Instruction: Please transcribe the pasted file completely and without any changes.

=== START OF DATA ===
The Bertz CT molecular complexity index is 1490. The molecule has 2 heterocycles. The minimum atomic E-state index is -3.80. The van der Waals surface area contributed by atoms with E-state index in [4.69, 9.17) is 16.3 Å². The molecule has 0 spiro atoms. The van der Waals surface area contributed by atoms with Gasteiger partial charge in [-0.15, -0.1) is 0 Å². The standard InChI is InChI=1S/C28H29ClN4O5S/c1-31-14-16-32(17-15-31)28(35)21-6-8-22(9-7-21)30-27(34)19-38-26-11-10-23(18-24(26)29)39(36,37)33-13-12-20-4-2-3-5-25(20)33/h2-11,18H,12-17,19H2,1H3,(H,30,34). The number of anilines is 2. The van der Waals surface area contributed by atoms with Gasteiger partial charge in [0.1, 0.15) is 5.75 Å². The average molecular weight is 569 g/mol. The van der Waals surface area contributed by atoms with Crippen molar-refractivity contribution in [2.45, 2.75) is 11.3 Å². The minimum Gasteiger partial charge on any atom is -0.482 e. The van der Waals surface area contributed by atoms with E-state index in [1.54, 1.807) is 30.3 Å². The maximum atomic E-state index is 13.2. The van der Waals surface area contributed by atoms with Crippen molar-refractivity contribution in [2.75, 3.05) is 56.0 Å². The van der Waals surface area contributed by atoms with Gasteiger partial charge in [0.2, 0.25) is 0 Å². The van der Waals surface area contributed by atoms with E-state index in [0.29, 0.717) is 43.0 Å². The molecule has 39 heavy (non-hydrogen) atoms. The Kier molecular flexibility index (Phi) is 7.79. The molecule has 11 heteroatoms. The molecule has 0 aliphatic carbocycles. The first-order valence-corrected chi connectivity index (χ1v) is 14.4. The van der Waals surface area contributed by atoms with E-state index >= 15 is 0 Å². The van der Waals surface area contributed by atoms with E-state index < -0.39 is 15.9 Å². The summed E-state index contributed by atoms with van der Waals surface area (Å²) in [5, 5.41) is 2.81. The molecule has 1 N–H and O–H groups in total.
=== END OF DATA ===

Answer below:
The Bertz CT molecular complexity index is 1490. The molecule has 2 heterocycles. The minimum atomic E-state index is -3.80. The van der Waals surface area contributed by atoms with E-state index in [4.69, 9.17) is 16.3 Å². The molecule has 0 spiro atoms. The van der Waals surface area contributed by atoms with Gasteiger partial charge in [-0.15, -0.1) is 0 Å². The standard InChI is InChI=1S/C28H29ClN4O5S/c1-31-14-16-32(17-15-31)28(35)21-6-8-22(9-7-21)30-27(34)19-38-26-11-10-23(18-24(26)29)39(36,37)33-13-12-20-4-2-3-5-25(20)33/h2-11,18H,12-17,19H2,1H3,(H,30,34). The number of anilines is 2. The van der Waals surface area contributed by atoms with Gasteiger partial charge in [0.1, 0.15) is 5.75 Å². The average molecular weight is 569 g/mol. The van der Waals surface area contributed by atoms with Crippen molar-refractivity contribution in [2.45, 2.75) is 11.3 Å². The minimum Gasteiger partial charge on any atom is -0.482 e. The van der Waals surface area contributed by atoms with E-state index in [1.54, 1.807) is 30.3 Å². The maximum atomic E-state index is 13.2. The van der Waals surface area contributed by atoms with Crippen molar-refractivity contribution in [2.75, 3.05) is 56.0 Å². The van der Waals surface area contributed by atoms with Gasteiger partial charge in [0.2, 0.25) is 0 Å². The van der Waals surface area contributed by atoms with E-state index in [0.29, 0.717) is 43.0 Å². The molecule has 39 heavy (non-hydrogen) atoms. The Kier molecular flexibility index (Phi) is 7.79. The molecule has 11 heteroatoms. The molecule has 0 aliphatic carbocycles. The first-order valence-corrected chi connectivity index (χ1v) is 14.4. The van der Waals surface area contributed by atoms with E-state index >= 15 is 0 Å². The van der Waals surface area contributed by atoms with E-state index < -0.39 is 15.9 Å². The summed E-state index contributed by atoms with van der Waals surface area (Å²) in [5, 5.41) is 2.81. The molecule has 1 N–H and O–H groups in total.